1. What is SAFSC?
Southern Alberta Freestyle Ski Club ("Southern”) is a not-for-profit organization established in 1985 to improve skiing ability through the teaching of Freestyle Skiing, and to help our athletes develop life skills through sport discipline, interaction, personal goal setting and achievement through a structured training program.We are Calgary based and a member of CFSA (Canadian Freestyle Ski Association) within the AFSA (Alberta Freestyle Ski Association) division.Our membership averages around 90 athletes each season.
2. What is Freestyle Skiing?
Freestyle Skiing includes the following events:
Moguls: Speed, turns and air … competitive mogul skiing has it all. Competitors rip down the mogul course and launch themselves off two jumps under scrutiny of a panel of seven judges. Marks are awarded for the technical quality of the skier’s turns (60%), the two aerial maneuvers (20%) and speed (20%).
Slopestyle: Slopestyle athletes make their way down, through and over a course comprised of a variety of obstacles including rails, jumps and other terrain park features — scoring points for amplitude, originality and quality of tricks.
Half pipe: Making it's debut in the Sochi 2014 Olympics, Half Pipe blew viewers away with the stunning and crazy tricks twenty feet off the ground. Judged on the whole package, including the athlete’s personality and style, It includes grabs, spins and flips that athletes incorporate into their run all while boosting as high as possible.
Aerials: Aerials is one of the most technically challenging and spectator-captivating sports in the world. Competitors must perform two different jumps consisting of single or multiple somersaults with or without twists. Each jump must vary by one somersault or one twist. Points are warded for takeoff (20%), form in the air (50%) and landing (30%). Scores of both jumps are combined for a final total mark.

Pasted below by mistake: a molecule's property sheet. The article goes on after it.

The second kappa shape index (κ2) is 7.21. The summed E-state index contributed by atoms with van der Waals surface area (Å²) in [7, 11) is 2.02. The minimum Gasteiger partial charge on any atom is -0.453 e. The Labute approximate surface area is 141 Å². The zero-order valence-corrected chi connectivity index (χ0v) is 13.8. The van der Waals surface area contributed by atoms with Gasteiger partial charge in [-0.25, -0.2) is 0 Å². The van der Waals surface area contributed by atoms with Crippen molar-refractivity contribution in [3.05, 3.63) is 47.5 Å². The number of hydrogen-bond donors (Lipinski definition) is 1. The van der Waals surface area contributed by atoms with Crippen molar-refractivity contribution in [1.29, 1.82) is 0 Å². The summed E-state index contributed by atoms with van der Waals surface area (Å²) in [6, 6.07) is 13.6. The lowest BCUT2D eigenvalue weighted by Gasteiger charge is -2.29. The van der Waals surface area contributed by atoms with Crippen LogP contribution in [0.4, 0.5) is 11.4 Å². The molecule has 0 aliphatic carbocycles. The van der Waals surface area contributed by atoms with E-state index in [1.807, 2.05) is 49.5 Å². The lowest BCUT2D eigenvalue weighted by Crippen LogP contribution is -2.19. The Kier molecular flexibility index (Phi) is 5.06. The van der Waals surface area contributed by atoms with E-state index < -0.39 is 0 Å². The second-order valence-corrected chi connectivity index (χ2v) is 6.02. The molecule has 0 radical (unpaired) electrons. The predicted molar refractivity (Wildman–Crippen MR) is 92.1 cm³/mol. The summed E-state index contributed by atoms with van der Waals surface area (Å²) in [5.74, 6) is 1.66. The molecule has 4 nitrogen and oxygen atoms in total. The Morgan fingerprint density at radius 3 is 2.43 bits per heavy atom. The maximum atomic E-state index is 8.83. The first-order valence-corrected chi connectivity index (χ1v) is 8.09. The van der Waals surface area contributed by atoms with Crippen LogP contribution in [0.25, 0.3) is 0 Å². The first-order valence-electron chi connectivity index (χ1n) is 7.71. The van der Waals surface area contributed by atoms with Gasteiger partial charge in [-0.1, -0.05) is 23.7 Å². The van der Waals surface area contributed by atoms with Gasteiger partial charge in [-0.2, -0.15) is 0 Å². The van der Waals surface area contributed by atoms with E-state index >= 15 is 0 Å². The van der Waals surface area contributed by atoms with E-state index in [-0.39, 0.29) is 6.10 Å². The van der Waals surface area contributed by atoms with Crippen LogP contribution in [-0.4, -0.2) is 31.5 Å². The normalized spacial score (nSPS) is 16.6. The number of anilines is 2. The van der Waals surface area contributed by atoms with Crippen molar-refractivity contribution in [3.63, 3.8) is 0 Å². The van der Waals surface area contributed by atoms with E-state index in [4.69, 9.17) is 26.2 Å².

For more details check out Freestyle 101
3. Sounds good, but who can join?
Membership is open to any skier with good basic ski skills wishing to develop his or her skiing in a challenging, fun-filled, and safe environment. Typically our members range from 7 to 18 years of age. Each level has minimum entrance requirements. Please refer to program descriptions for these details.
4. Where do you train?
Our weekend home base is at Sunshine Village Ski Resort. SAFSC also offers half-pipe, slopestyle (Jumps and rails), and mogul training at COP (Canada Olympic Park) on select weeknight evenings. Additional training incudes dryland, fitness testing, trampoline, airbag and water ramping.
5. How do I join?
Registration for each program will be available in the early fall. Please stay tuned for more details.
6. Are there any volunteer commitments?
Yes, like most not-for-profit organizations, the strength of the club comes from the efforts of its members. Volunteer commitments include both fundraising (including casino) and participation. This could range from working on the hill during a competition to organization of our year-end party. Volunteering is the best way to meet the other families in Southern and is a condition of registration.
7. Over the year, what other expenses might come up?